The Rosary, in addition to being a Marian prayer, is essentially centred on Christ
The Rosary is a contemplative prayer
The repetition of Hail Marys is an expression of love
When we go through difficult times, as the whole world is at present with the coronavirus crisis, we find great comfort in entrusting ourselves and our loved ones into the hands of our loving mother Mary. In this meditation we use texts of St Josemaria, St John Paul II and St Bernard to consider how:
Fasting is one of the three focuses of Lent, along with prayer and almsgiving. But how much fasting should we do? The Church asks very little: only to fast on Ash Wednesday and Good Friday. In this meditation we pray about this important topic, considering:
How much Our Lord suffered for us and how we should respond with generosity
The history of fasting in Lent, from the early centuries to the present
Statements from Pope St John Paul II on generosity in fasting
The Second Vatican Council, using some words of St Josemaria Escriva, called the Mass the centre and root of the interior life. If we make the Mass our centre and root, we will attend it better and we will unite all our acitivities with it. In this meditation we consider how:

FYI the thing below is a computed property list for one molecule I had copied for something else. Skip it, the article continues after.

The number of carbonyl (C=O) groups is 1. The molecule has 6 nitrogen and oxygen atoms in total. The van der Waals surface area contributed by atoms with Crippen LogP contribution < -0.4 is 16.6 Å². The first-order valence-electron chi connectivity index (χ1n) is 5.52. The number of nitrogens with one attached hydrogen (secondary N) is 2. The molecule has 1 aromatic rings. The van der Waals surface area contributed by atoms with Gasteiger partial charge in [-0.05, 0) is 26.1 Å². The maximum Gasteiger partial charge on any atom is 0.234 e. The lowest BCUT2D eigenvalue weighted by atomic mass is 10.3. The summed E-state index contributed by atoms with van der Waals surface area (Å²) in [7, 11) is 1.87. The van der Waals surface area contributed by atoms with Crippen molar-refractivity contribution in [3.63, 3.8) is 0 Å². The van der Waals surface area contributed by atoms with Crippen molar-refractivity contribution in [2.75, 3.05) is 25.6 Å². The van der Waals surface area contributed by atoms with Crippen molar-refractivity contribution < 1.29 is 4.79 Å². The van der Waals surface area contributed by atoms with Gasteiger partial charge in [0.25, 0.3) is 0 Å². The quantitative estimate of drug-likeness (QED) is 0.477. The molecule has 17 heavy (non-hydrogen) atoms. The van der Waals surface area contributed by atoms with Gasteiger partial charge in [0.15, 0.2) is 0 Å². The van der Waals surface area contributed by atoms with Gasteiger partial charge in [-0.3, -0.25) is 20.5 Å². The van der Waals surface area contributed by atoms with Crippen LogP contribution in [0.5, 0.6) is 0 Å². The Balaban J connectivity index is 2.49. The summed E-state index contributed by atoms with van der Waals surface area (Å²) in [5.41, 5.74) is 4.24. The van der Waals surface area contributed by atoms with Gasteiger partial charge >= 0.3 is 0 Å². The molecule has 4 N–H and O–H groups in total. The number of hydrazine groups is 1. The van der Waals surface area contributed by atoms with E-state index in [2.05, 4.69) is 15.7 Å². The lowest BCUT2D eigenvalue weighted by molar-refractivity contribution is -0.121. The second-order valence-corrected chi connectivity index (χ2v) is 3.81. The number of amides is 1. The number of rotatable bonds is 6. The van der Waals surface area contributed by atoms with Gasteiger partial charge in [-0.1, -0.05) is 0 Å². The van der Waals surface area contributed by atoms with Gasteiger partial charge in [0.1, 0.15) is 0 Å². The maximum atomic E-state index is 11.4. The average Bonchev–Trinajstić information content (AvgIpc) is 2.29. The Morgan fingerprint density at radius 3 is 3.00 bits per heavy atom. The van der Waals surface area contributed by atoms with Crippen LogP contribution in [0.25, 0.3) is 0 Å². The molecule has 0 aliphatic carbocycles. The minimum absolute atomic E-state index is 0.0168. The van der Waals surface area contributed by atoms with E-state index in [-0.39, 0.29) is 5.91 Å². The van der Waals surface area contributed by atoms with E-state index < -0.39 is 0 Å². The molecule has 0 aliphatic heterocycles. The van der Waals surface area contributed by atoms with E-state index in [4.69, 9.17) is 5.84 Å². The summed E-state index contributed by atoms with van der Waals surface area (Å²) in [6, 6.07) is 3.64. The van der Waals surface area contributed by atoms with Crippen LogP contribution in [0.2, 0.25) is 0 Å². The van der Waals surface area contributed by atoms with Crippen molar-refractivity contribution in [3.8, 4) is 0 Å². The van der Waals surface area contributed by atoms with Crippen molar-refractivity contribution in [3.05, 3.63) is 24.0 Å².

Christ sent the apostles out to the whole world to teach all nations. They went out and in just over three hundred years, amidst bitter persecution of Christians, the Roman Empire declared itself officially Christian. Christendom, a Europe with Christian laws and customs, would last for over a thousand years, and from Europe the faith spread to the rest of the world. Today, however, we see the erosion of Christian values all over the western world. Many people through up their hands in despair, thinking there is nothing they can do. But there is much we can do. In this meditation we use texts of St John Paul II, especially his Apostolic Exhortation Christifideles laici, to consider how: